When retrieving the data from a non-timezone-aware db, convert them from UTC to the project's timezone.
Sam
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Michael Blume
2011-06-28 15:41:58 UTC
Permalink
This seems like probably the correct solution to me. I'd like to suggest
that the time itself still be stored in UTC so that reading the timezone
field is (somewhat) optional
Post by Sam Bull
I figured that for most cases you wouldn't actually care what the timezone
was. You would either always be displaying things in a timezone relative to
the user, or you'd use some other external information (ex. coordinates of
person or thing attached to the datetime object) to derive a contextually
appropriate timezone.
Post by Sam Bull
For cases where you do want to retain the timezone, how about allowing the
TZ-aware DateTime field to store the TZ data to an optional secondary field?
That field could be a regular CharField. It wouldn't be needed for any of
the date-based sorting or filtering. There's precedent for this sort of
behaviour with the GenericForeignKey, and I think it would be fine,
especially if the secondary field was optional.
Post by Sam Bull
What do you think?
Sam
Post by Stephen Burrows
I agree that it would be nice to be able to store tz-aware datetimes -
but if django were going to do so, it ought to store the datetimes
with the timezone information intact, rather than converting
everything to the project's timezone. So, if a conversion to UTC were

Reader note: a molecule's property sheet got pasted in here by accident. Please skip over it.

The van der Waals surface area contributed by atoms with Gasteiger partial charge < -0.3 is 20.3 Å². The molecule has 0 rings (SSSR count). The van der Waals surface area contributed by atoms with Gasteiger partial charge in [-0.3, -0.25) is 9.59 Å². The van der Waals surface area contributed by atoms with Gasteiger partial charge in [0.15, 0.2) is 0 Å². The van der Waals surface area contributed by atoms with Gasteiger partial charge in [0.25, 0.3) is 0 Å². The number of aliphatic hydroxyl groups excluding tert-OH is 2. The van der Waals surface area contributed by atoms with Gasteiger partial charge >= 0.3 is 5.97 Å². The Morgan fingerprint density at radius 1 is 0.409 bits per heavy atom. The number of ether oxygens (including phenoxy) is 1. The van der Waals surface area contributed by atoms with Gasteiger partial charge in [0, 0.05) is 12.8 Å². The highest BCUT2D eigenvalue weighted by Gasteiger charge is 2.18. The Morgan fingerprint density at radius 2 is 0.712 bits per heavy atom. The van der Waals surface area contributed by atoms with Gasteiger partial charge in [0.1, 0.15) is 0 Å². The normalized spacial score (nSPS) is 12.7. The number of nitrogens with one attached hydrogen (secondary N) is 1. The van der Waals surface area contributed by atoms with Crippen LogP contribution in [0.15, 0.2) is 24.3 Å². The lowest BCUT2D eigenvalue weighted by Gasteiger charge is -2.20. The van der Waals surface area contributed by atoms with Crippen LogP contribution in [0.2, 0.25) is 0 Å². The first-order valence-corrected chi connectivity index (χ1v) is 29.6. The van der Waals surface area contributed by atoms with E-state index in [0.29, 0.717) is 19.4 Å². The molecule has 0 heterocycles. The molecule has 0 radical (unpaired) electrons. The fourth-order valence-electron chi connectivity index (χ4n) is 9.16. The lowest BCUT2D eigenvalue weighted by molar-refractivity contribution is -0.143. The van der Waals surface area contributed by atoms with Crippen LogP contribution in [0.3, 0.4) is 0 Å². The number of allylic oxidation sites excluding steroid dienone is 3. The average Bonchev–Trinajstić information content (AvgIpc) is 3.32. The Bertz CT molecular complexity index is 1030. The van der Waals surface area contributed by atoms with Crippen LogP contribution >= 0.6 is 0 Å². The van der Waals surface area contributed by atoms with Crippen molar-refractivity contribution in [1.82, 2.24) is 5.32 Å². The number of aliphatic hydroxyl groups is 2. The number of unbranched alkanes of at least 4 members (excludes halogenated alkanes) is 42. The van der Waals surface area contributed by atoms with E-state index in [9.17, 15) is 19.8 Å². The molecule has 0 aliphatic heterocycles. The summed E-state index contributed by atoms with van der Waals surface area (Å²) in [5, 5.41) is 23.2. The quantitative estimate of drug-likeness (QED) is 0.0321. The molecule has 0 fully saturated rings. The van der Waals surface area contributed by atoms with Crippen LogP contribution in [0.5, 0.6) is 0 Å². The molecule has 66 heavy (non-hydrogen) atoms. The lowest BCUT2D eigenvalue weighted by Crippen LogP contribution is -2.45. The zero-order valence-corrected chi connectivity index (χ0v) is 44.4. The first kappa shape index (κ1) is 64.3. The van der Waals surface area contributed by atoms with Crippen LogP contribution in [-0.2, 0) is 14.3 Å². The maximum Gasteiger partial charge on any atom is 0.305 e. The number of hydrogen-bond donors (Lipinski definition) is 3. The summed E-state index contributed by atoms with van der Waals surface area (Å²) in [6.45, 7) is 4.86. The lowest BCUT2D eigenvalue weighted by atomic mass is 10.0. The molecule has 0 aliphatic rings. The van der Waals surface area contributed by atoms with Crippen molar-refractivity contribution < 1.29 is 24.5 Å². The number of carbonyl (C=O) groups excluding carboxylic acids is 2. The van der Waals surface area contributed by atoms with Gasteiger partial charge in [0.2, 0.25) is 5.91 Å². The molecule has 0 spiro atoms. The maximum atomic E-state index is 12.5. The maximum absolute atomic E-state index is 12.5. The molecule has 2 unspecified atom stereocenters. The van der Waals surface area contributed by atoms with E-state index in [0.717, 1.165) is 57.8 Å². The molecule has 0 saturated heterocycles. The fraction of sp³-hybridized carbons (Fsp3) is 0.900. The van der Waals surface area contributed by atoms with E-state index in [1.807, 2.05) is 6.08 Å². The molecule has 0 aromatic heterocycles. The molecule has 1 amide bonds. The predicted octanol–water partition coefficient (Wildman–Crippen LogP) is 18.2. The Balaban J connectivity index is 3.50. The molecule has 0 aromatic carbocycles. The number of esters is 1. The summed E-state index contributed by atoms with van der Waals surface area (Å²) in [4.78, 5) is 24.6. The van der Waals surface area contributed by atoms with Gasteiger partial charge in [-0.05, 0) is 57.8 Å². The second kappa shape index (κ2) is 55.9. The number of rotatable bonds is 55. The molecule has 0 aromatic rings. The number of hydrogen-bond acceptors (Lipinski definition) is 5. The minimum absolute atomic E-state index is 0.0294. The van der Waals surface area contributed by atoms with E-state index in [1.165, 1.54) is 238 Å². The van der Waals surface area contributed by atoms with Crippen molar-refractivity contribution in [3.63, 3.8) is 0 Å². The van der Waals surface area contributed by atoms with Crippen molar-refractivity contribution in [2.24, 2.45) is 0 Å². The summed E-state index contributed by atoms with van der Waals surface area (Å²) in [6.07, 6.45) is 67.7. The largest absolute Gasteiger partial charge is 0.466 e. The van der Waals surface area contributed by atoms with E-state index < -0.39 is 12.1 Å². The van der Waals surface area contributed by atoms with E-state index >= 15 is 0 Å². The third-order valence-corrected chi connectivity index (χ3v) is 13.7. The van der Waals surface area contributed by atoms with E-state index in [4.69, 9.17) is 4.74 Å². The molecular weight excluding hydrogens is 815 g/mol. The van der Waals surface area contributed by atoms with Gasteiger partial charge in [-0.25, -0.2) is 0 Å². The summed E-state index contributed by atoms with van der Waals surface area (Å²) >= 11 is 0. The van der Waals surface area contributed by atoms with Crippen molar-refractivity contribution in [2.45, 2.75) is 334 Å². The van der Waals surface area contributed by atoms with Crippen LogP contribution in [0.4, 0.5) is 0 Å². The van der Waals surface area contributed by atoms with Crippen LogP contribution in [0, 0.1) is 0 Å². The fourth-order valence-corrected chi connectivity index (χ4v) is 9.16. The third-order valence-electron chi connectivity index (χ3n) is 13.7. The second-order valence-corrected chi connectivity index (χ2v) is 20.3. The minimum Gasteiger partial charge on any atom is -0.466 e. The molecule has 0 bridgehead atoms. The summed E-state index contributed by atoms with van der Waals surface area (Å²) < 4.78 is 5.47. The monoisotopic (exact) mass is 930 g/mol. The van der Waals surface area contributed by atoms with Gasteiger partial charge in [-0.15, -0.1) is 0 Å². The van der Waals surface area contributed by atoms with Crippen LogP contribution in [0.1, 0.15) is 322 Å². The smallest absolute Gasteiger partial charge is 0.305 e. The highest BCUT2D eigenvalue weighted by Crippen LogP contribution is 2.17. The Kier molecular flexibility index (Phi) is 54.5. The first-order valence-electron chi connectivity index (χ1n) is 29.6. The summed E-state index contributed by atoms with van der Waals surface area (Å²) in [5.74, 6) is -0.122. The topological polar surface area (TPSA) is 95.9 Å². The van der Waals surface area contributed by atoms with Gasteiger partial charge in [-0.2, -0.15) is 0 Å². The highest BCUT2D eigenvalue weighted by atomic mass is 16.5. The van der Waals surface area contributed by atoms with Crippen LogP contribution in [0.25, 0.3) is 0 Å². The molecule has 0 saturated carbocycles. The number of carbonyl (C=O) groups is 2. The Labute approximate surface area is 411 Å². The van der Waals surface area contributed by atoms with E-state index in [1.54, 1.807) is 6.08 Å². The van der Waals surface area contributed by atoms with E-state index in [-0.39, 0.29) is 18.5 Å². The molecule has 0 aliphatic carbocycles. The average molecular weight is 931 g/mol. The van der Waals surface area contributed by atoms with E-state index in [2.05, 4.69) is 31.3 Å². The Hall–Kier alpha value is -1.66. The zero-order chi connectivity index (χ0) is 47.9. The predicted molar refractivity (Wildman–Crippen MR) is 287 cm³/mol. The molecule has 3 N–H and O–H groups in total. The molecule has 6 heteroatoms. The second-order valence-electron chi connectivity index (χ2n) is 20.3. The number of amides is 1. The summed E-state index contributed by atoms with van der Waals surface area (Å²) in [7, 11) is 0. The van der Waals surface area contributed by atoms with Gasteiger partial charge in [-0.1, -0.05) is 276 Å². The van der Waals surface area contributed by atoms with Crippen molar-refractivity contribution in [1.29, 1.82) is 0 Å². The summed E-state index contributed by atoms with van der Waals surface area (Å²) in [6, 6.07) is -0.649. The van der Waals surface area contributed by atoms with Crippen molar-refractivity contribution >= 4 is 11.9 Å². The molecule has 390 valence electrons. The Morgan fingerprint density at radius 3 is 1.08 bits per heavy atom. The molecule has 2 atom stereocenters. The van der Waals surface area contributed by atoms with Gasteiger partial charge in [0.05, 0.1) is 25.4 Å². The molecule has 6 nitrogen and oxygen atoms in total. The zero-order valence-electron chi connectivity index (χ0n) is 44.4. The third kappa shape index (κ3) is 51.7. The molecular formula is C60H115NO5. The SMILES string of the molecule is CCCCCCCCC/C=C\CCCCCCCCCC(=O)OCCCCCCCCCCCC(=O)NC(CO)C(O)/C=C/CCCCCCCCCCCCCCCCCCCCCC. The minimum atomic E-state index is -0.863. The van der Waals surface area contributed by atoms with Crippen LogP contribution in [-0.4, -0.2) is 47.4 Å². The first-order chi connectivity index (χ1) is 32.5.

to take place, there would need to be a separate field in the database
to store the timezone.
Post by Sam Bull
Post by Stephen Burrows
Django actually already adds support for some capabilities to certain
database backends, if I'm not mistaken - such as cascades through GFKs
on delete.
In terms of time zones, could django "assume"/ensure that the datetime
stored in the backend is UTC, then handle the conversion to the local
timezone itself?
Isn't this a viable solution? It's the universal,
cross-timezone-friendly datetime objects that we care about, not the
timezones they were in, right?
Post by Sam Bull
Post by Stephen Burrows
Post by Sam Bull
- If the DB supports timezone-aware datetime fields, just pass the
datetime object through as is.
Post by Sam Bull
Post by Stephen Burrows
Post by Sam Bull
- If the DB doesn't support timezone-aware datetime fields, convert to
UTC and store the datetime as UTC
Post by Sam Bull
Post by Stephen Burrows
Post by Sam Bull
- If the datetime has tz info, convert the time to UTC using that
- If the datetime doesn't have tz info, convert using the default
timezone specified in the settings
Post by Sam Bull
Post by Stephen Burrows
Post by Sam Bull
When retrieving the data from a non-timezone-aware db, convert them from
UTC to the project's timezone.
Post by Sam Bull
Post by Stephen Burrows
Post by Sam Bull
Sam
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Daniel Swarbrick
2011-06-29 09:27:28 UTC
Permalink
This post might be inappropriate. Click to display it.
Ryan McIntosh
2011-06-29 10:01:50 UTC
Permalink
... but if django were going to do so, it ought to store the datetimes
with the timezone information intact, rather than converting everything to
the project's timezone. So, if a conversion to UTC were to take place, there
would need to be a separate field in the database to store the timezone.

Is that a crutch of your database? It isn't something I would ever live
with. All the *sql database servers I hate have an idea of what a
timestamp+offset is. Django should leverage this. IMHO, no such field
should exist in the underlying database but for ticks since epoch if tzs
aren't supported... Everything useful should be derived if necessar...

I apologize for entering tardis y *con mas fortis* allah. I have been
following for a bit and honestly, if other devs on this thread don't step